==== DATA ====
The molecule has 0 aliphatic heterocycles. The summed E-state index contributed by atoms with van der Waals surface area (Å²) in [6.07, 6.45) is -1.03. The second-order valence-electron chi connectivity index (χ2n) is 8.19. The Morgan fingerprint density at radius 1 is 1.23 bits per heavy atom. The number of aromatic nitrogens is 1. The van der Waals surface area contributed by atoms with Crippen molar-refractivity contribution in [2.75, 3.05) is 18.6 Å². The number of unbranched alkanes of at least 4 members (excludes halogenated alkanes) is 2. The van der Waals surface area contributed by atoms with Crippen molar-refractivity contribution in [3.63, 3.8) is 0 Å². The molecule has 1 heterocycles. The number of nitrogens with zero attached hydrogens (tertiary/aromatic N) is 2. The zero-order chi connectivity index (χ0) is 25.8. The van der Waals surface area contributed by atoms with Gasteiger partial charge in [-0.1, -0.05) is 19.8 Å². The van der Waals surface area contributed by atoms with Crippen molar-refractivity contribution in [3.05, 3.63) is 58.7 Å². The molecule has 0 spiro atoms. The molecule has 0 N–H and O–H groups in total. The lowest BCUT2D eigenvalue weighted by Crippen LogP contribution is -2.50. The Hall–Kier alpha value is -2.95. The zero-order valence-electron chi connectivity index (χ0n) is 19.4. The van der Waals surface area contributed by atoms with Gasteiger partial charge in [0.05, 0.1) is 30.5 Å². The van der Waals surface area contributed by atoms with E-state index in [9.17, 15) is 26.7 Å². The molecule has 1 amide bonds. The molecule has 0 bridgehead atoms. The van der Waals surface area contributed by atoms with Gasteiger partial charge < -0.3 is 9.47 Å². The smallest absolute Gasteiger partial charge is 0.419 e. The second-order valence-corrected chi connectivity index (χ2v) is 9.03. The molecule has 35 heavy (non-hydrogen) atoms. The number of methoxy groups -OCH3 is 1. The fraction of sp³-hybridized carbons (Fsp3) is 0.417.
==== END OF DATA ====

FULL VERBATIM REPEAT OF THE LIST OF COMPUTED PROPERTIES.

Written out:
The molecule has 0 aliphatic heterocycles. The summed E-state index contributed by atoms with van der Waals surface area (Å²) in [6.07, 6.45) is -1.03. The second-order valence-electron chi connectivity index (χ2n) is 8.19. The Morgan fingerprint density at radius 1 is 1.23 bits per heavy atom. The number of aromatic nitrogens is 1. The van der Waals surface area contributed by atoms with Crippen molar-refractivity contribution in [2.75, 3.05) is 18.6 Å². The number of unbranched alkanes of at least 4 members (excludes halogenated alkanes) is 2. The van der Waals surface area contributed by atoms with Crippen molar-refractivity contribution in [3.63, 3.8) is 0 Å². The molecule has 1 heterocycles. The number of nitrogens with zero attached hydrogens (tertiary/aromatic N) is 2. The zero-order chi connectivity index (χ0) is 25.8. The van der Waals surface area contributed by atoms with Gasteiger partial charge in [-0.1, -0.05) is 19.8 Å². The van der Waals surface area contributed by atoms with Crippen molar-refractivity contribution in [3.05, 3.63) is 58.7 Å². The molecule has 0 spiro atoms. The molecule has 0 N–H and O–H groups in total. The lowest BCUT2D eigenvalue weighted by Crippen LogP contribution is -2.50. The Hall–Kier alpha value is -2.95. The zero-order valence-electron chi connectivity index (χ0n) is 19.4. The van der Waals surface area contributed by atoms with Gasteiger partial charge in [0.05, 0.1) is 30.5 Å². The van der Waals surface area contributed by atoms with E-state index in [9.17, 15) is 26.7 Å². The molecule has 1 amide bonds. The molecule has 0 bridgehead atoms. The van der Waals surface area contributed by atoms with Gasteiger partial charge < -0.3 is 9.47 Å². The smallest absolute Gasteiger partial charge is 0.419 e. The second-order valence-corrected chi connectivity index (χ2v) is 9.03. The molecule has 35 heavy (non-hydrogen) atoms. The number of methoxy groups -OCH3 is 1. The fraction of sp³-hybridized carbons (Fsp3) is 0.417.